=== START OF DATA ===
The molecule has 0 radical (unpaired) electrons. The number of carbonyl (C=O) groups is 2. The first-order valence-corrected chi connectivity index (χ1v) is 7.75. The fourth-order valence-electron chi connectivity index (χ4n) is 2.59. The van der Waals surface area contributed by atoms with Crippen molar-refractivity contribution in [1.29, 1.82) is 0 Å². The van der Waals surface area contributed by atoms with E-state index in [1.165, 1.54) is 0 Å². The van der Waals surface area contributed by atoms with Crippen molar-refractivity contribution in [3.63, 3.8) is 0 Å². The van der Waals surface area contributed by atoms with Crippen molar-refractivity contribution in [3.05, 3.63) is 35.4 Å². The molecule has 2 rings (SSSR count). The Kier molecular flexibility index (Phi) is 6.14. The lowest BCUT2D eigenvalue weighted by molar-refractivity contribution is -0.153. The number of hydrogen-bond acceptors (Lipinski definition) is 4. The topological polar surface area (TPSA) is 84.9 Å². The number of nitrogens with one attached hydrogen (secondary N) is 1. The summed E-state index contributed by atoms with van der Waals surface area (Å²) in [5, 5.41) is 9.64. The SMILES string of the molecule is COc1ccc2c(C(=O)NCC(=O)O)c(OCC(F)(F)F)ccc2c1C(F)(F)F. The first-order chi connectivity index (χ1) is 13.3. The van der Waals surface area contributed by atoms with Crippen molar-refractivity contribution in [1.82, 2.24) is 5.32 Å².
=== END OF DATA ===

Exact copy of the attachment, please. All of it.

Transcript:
The molecule has 0 radical (unpaired) electrons. The number of carbonyl (C=O) groups is 2. The first-order valence-corrected chi connectivity index (χ1v) is 7.75. The fourth-order valence-electron chi connectivity index (χ4n) is 2.59. The van der Waals surface area contributed by atoms with Crippen molar-refractivity contribution in [1.29, 1.82) is 0 Å². The van der Waals surface area contributed by atoms with E-state index in [1.165, 1.54) is 0 Å². The van der Waals surface area contributed by atoms with Crippen molar-refractivity contribution in [3.63, 3.8) is 0 Å². The van der Waals surface area contributed by atoms with Crippen molar-refractivity contribution in [3.05, 3.63) is 35.4 Å². The molecule has 2 rings (SSSR count). The Kier molecular flexibility index (Phi) is 6.14. The lowest BCUT2D eigenvalue weighted by molar-refractivity contribution is -0.153. The number of hydrogen-bond acceptors (Lipinski definition) is 4. The topological polar surface area (TPSA) is 84.9 Å². The number of nitrogens with one attached hydrogen (secondary N) is 1. The summed E-state index contributed by atoms with van der Waals surface area (Å²) in [5, 5.41) is 9.64. The SMILES string of the molecule is COc1ccc2c(C(=O)NCC(=O)O)c(OCC(F)(F)F)ccc2c1C(F)(F)F. The first-order chi connectivity index (χ1) is 13.3. The van der Waals surface area contributed by atoms with Crippen molar-refractivity contribution in [1.82, 2.24) is 5.32 Å².